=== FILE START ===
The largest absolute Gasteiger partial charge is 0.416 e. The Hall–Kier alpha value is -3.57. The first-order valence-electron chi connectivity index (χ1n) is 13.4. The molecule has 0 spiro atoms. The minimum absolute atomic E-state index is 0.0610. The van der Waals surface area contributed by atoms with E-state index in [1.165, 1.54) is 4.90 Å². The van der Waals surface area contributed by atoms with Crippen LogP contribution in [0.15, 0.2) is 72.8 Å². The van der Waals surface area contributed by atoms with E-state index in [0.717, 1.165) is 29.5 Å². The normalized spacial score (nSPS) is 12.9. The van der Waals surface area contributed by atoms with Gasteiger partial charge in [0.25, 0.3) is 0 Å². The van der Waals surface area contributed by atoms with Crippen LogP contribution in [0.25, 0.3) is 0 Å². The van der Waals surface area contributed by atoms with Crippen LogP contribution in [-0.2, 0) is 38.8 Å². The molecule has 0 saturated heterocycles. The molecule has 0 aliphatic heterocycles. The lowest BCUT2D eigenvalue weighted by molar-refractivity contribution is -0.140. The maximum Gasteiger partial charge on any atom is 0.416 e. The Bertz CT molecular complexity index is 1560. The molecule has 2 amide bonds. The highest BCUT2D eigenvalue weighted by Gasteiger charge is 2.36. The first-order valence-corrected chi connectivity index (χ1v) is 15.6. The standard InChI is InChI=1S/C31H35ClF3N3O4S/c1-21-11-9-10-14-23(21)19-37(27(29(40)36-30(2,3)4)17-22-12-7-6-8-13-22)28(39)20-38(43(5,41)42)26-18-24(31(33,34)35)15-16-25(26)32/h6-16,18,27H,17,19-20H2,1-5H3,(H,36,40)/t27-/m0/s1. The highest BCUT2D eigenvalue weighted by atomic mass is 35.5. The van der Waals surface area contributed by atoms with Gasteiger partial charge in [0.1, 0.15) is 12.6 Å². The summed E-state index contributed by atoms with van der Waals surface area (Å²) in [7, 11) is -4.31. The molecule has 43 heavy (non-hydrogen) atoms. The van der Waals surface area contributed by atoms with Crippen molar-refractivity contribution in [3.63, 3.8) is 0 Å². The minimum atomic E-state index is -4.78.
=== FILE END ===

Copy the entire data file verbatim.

The largest absolute Gasteiger partial charge is 0.416 e. The Hall–Kier alpha value is -3.57. The first-order valence-electron chi connectivity index (χ1n) is 13.4. The molecule has 0 spiro atoms. The minimum absolute atomic E-state index is 0.0610. The van der Waals surface area contributed by atoms with E-state index in [1.165, 1.54) is 4.90 Å². The van der Waals surface area contributed by atoms with Crippen LogP contribution in [0.15, 0.2) is 72.8 Å². The van der Waals surface area contributed by atoms with E-state index in [0.717, 1.165) is 29.5 Å². The normalized spacial score (nSPS) is 12.9. The van der Waals surface area contributed by atoms with Gasteiger partial charge in [0.25, 0.3) is 0 Å². The van der Waals surface area contributed by atoms with Crippen LogP contribution in [0.25, 0.3) is 0 Å². The van der Waals surface area contributed by atoms with Crippen LogP contribution in [-0.2, 0) is 38.8 Å². The molecule has 0 saturated heterocycles. The molecule has 0 aliphatic heterocycles. The lowest BCUT2D eigenvalue weighted by molar-refractivity contribution is -0.140. The maximum Gasteiger partial charge on any atom is 0.416 e. The Bertz CT molecular complexity index is 1560. The molecule has 2 amide bonds. The highest BCUT2D eigenvalue weighted by Gasteiger charge is 2.36. The first-order valence-corrected chi connectivity index (χ1v) is 15.6. The standard InChI is InChI=1S/C31H35ClF3N3O4S/c1-21-11-9-10-14-23(21)19-37(27(29(40)36-30(2,3)4)17-22-12-7-6-8-13-22)28(39)20-38(43(5,41)42)26-18-24(31(33,34)35)15-16-25(26)32/h6-16,18,27H,17,19-20H2,1-5H3,(H,36,40)/t27-/m0/s1. The highest BCUT2D eigenvalue weighted by atomic mass is 35.5. The van der Waals surface area contributed by atoms with Gasteiger partial charge in [0.1, 0.15) is 12.6 Å². The summed E-state index contributed by atoms with van der Waals surface area (Å²) in [7, 11) is -4.31. The molecule has 43 heavy (non-hydrogen) atoms. The van der Waals surface area contributed by atoms with Crippen molar-refractivity contribution in [3.63, 3.8) is 0 Å². The minimum atomic E-state index is -4.78.